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Autumn’s Sublime Display of Color

Sometimes Mother Nature puts on quite a show, and I think Autumn color is some of her best work. The science behind the color is a fascinating study.

The display of color we enjoy each fall is explained by understanding plant pigments, the physiology and anatomy of leaves, and the influence of climate and seasonal weather conditions, according to a timeless Purdue Extension publication, FNR-FAQ-5, "Why Leaves Change Color – The Physiological Basis," authored by William R. Chaney, professor emeritus (former professor of tree physiology) at Purdue University. Much of what follows is excerpted from that resource.

Four leaf pigments account for leaf color and its changes in the autumn: chlorophyll (green), carotenoids (yellow to orange), anthocyanins (red to purple), and tannins (brown).

Chlorophyll, essential for photosynthesis, is responsible for the green color in leaves and other plant parts. Chlorophyll is continuously being produced and destroyed throughout the growing season within tiny organelles called chloroplasts in plant cells. In the fall, nitrogen and phosphorus are slowly withdrawn from leaves for storage in twigs and branches during the dormant winter period. Gradually, production of chlorophyll fades, leading to other colors being seen.

Carotenoid pigments are responsible for yellow and orange pigments. These pigments are also in the chloroplasts and assist chlorophyll in the capture of sunlight for photosynthesis. Although these pigments are always present in the leaves, they are not visible for most of the year because larger amounts of green chlorophyll make leaves appear green. As production of chlorophyll declines, these yellowish colors become “unmasked” and give leaves part of their autumn splendor. Nutrient deficiencies, diseases or other stressors throughout the year can produce the same visual effect on leaves by reducing the normal production of chlorophyll. Maples, buckeyes, tuliptrees, sycamore, birches, ashes and many other trees display yellow coloration in the fall.

Anthocyanins are responsible for pinks, reds, and purples in leaves, and their color is influenced by cell pH. As days shorten, complex biochemical processes involving plant hormones trigger the formation of an abscission layer at the base of leaves and trap sugars produced by photosynthesis (still happening, but at a reduced rate). These sugars are available for anthocyanin production. Anthocyanins are usually not present in leaves until produced from sugars during autumn coloration. Trees that may turn red or purplish in the fall include flowering dogwood, red maple, sassafras, sumac, white oak, and others.

A few trees, such as some cultivars of Japanese maple, purple-leaf plum, and purple-leaf European beech have reddish leaves throughout the growing season due to anthocyanins in them. Chlorophyll is still there doing its work in photosynthesis, but the higher quantities of anthocyanins in these “purple-leaved” varieties mask the green chlorophyll. Not all trees have the genes required for the production of anthocyanin pigments, and therefore only turn yellow and brown.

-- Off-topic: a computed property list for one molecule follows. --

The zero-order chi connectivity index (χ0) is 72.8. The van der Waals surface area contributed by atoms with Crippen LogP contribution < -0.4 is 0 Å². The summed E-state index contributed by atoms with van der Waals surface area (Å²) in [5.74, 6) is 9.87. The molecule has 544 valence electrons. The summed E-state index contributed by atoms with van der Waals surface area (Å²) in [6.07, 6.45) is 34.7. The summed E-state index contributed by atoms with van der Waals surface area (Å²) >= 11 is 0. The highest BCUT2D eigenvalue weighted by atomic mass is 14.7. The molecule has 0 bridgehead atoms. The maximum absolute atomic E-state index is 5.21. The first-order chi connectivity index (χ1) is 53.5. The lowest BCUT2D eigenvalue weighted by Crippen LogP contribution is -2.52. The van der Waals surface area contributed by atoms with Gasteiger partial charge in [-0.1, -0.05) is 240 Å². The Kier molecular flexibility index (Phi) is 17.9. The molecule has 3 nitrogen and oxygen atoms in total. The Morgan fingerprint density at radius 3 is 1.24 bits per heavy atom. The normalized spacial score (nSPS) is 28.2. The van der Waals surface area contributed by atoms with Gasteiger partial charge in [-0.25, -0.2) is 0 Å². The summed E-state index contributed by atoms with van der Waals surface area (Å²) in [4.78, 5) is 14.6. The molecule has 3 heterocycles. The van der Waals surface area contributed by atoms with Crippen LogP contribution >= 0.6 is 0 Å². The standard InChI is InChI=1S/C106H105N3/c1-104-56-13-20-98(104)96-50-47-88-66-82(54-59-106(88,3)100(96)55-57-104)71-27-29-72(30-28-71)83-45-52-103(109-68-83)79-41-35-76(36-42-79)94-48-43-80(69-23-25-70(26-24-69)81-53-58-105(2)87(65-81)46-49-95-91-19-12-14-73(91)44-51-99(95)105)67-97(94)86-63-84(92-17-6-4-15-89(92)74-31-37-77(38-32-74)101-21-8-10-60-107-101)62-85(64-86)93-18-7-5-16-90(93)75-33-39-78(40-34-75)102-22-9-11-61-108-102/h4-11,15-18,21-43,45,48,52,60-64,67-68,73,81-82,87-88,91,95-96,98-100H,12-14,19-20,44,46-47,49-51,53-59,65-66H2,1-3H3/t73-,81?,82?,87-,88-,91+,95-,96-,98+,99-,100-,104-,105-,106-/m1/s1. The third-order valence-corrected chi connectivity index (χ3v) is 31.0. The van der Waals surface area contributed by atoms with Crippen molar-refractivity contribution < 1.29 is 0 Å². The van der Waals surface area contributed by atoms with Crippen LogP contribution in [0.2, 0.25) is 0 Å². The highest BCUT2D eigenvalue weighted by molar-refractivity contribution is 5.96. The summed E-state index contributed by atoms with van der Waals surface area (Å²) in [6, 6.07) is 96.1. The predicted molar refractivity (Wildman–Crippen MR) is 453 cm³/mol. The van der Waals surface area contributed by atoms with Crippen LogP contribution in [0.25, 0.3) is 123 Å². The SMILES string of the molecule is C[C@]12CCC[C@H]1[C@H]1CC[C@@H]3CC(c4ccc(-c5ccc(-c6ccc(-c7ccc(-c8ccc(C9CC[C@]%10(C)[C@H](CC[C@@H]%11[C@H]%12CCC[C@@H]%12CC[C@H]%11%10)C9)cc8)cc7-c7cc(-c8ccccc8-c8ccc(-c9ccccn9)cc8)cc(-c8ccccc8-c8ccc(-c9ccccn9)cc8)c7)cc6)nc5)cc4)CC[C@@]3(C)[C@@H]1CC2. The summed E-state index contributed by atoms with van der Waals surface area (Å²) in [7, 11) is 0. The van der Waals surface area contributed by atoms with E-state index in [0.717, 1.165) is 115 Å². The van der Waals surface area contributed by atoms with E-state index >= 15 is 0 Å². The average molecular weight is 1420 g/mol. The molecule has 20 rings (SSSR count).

Tannins, the waste products of cell processes, cause the brown hues in leaves, which persist following leaf drop. In some trees (beech is an example), the presence of tannins combined with carotenoids produce a golden yellow color. Tannins are bitter substances that color and flavor tea and cause unripe persimmons to pucker our mouth. These pigments are always present in leaves, but only become visible when chlorophyll and carotenoids disappear.

Hardwood trees generally display the most spectacular autumn color, but larches and baldcypress are two conifers grown in Indiana that drop all their needles each fall, and they offer autumn color in the process.

Trees of the same species may vary in color due to differences in amounts of soluble sugars available for anthocyanin production, and due to the effects of available sunlight and shading on leaves. A single tree may even have branches with different colored leaves due to one leaf shading another.

When can we expect the best fall color? That answer will vary each year depending on the weather, but fall colors typically begin in early October and may peak near mid-October in northern Indiana, and a little later in southern Indiana. A warmer fall so far this year may push peak fall color later than usual.

What about the best weather for fall colors? Fall weather will affect anthocyanins the most. Warm sunny days followed by cool, but not freezing, nights produce the brightest red autumn colors. Rain does not wash color away, but overcast conditions do reduce light intensity and rains and winds can sweep leaves off trees early. Freezing temperatures kill or severely injure the leaves, preventing physiological processes before pigments reach their maximum development.

Access the above-mentioned publication at Also find Purdue Extension Forester Lenny Farlee’s short video in which he explains fall color at


Above image by John Woodmansee

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